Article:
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AMC's 'Mad Men' Ends Better Than I Could Have Imagined
May 18, 2015  | By David Bianculli  | 8 comments
 

Was Sunday’s finale of AMC’s Mad Men a fitting end to a fabulous TV series? Absolutely. And it not only was satisfying, it was wickedly clever, and even a little twisted. I loved it…

It’s an important enough event, as television goes, for me to have covered it for today’s Fresh Air with Terry Gross on NPR. Go to the Fresh Air website beginning Monday afternoon to read, and hear, the full report.

What I’m happy to report here, though, is that Matthew Weiner, who wrote and directed the final episode, concocted a way out that managed not only to echo the symbolism of the show’s animated opening credits sequence (Don falls fast and far, but ends up sitting pretty), but to show Don (Jon Hamm), at his lowest ebb, meditating and emerging not with a burst of personal insight, but with an idea for a career-reviving ad campaign.

Which, in turn, allows Mad Men to end -- appropriately and brilliantly -- with a full-length, real-life TV ad as its final sequence.

That’s never, ever been done before. And in the context of Mad Men, a series about advertising and the emotions it can evoke, it’s a perfect, and perfectly unexpected, ending.

It was fun to watch. And for a TV critic, especially one who has to digest it instantly and report on it almost immediately, there’s no higher praise…

 
 
 
 
 
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8 Comments
 
 
mary j vanderwerken
I loved the Mad Men finale. When my favorite character Anna, read Dick's tarot cards years ago, the sun and the world were the most important cards for him. In the finale's final scene, we see Don greeting the sun, and then getting the very bright idea to teach the world to sing. I'm assuming that The Coca-Cola Co. got a massive freebie by not having to actually pay for air time in the last minute of the the finale. (Harry Crane would know, of course.) When the extraordinary Kieran Shipka wins her Oscar, I hope she thanks Sally.
Jun 18, 2015   |  Reply
 
 
Mike F
Now that I've let it sink in for a few days, the Coke commercial was a truly inspired and appropriate ending. I guess the only character arc that I found a little disappointing was Peggy's. I just cannot see her being with that Zach Galifianakis dude. She's too damn smart and driven and he is just going to weigh her down. That said, I will miss these generally unlikable, but always interesting, characters. I did purchase the previous seasons on blu-ray so I can revisit them when I'm in the mood.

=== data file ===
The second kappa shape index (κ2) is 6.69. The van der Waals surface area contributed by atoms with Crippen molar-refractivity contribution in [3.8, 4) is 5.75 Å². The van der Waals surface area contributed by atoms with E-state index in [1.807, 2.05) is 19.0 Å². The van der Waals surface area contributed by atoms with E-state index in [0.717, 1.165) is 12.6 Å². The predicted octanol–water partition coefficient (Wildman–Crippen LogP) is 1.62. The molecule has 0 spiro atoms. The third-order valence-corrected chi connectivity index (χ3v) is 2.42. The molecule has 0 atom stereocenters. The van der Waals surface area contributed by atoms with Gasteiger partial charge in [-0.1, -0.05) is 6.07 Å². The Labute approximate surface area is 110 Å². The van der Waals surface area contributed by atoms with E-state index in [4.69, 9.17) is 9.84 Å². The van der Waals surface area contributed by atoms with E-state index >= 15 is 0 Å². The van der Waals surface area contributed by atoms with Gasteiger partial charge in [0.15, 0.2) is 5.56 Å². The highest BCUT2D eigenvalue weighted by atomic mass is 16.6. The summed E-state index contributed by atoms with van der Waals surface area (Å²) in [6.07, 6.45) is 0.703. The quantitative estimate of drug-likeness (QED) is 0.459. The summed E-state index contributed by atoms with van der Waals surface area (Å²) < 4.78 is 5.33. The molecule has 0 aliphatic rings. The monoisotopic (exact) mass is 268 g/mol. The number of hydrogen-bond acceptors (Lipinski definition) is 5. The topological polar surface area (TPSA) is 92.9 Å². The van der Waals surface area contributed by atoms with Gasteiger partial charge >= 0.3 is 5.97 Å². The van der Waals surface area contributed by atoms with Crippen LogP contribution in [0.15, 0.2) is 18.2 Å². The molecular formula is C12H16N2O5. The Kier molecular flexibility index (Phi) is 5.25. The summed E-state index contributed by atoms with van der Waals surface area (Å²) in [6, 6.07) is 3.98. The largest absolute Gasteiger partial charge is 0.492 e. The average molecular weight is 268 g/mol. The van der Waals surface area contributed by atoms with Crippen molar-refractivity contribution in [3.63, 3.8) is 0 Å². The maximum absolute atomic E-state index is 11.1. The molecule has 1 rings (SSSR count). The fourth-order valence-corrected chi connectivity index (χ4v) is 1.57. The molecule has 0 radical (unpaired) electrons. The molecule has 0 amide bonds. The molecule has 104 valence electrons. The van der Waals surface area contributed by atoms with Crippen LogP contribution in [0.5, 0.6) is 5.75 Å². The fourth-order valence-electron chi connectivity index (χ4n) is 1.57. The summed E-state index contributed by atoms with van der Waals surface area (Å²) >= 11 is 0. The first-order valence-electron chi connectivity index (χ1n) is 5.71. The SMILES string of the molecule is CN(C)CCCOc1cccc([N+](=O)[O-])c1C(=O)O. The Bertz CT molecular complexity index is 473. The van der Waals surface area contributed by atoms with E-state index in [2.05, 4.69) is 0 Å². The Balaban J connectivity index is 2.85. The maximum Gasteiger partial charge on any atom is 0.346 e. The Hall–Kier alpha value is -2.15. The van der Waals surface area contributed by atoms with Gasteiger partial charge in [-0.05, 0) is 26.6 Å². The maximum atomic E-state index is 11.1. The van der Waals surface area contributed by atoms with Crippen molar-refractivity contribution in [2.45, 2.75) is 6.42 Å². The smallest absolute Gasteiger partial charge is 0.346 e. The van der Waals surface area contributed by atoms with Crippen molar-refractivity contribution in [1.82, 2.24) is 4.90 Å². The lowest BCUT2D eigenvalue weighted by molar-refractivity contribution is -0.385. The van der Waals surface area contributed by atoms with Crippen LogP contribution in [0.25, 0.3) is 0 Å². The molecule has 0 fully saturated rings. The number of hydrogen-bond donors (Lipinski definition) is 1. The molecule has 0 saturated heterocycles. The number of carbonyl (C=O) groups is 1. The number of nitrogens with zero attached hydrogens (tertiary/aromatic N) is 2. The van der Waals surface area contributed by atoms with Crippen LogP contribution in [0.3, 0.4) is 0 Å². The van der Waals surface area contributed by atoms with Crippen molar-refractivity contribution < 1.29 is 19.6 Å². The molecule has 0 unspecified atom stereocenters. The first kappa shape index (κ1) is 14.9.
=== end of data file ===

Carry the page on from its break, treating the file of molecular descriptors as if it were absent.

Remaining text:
May 25, 2015   |  Reply
 
 
Andy Jones
It struck me that this show had a prologue. It came after the rebroadcast of the penultimate episode and prior to the recap that begins each episode. The music is Paul Anka's Kodak ad, "The times of your life," and the visuals present Don's memories, from the series. (Never mind that the "memories" campaign was still years away.) So the Kodak ad music is at the beginning of the show and the actual Coke ad ends the show. These two pieces are bookends, "Kodak" looks backward with lyrics like, Good morning yesterday," the Coke ad looks forward, "I'd like to build the world...."

I was in Junior High School when the Coke campaign launched. My friends and I loved it; we sang it in the school yard. One afternoon, while delivering newspapers, I discovered that the local radio station had the words and music. This was exciting. I took it to school and presented it to my chorus teacher. No dice. This music didn't make it to our curriculum. Too commercial, I guess.
May 22, 2015   |  Reply
 
 
A Traynor
Wow, is that the only way to interpret the ending? I thought that Don was smiling because he was glad to be out of the world of advertising and was coming into a more authentic sense of himself. I thought the Coke add presented what he was glad
to be done with: convincing people that this or that product is "the real thing" which
will bring satisfaction to one's empty (unreal) life. Otherwise it makes Don's deep feelings of empathy for the man who spoke in the group just earlier something
cynical, rather than perhaps the first moment where Don could see the depth of his own grief in another human being, and literally embrace it.
in another human being and truly recognize
May 22, 2015   |  Reply
 
A Traynor
Please ignore fragment that ends my comments.
May 22, 2015
 
 
 
Elise
I giggled with delight. I'm glad we agree. Reading the social media, ya either loved it or hated it. (I think that means ya either got it or ya didn't. I think I got it! Yay me!).
May 19, 2015   |  Reply
 
 
Yes!
May 19, 2015   |  Reply
 
 
Sunny Lubner
Thanks so much for tying it all together in a way that I couldn't do, even after watching it twice. I will miss Don and Peggy and Joan and Roger and thank Matthew Weiner for the 8 years of superior TV.
May 18, 2015   |  Reply
 
 
Sarah
Agree and according to HAPPYish (which was on a hour earlier) they are still using the Coke ad as inspiration to what millennials want to see and care about in the advertising industry.
May 18, 2015   |  Reply
 
 
 
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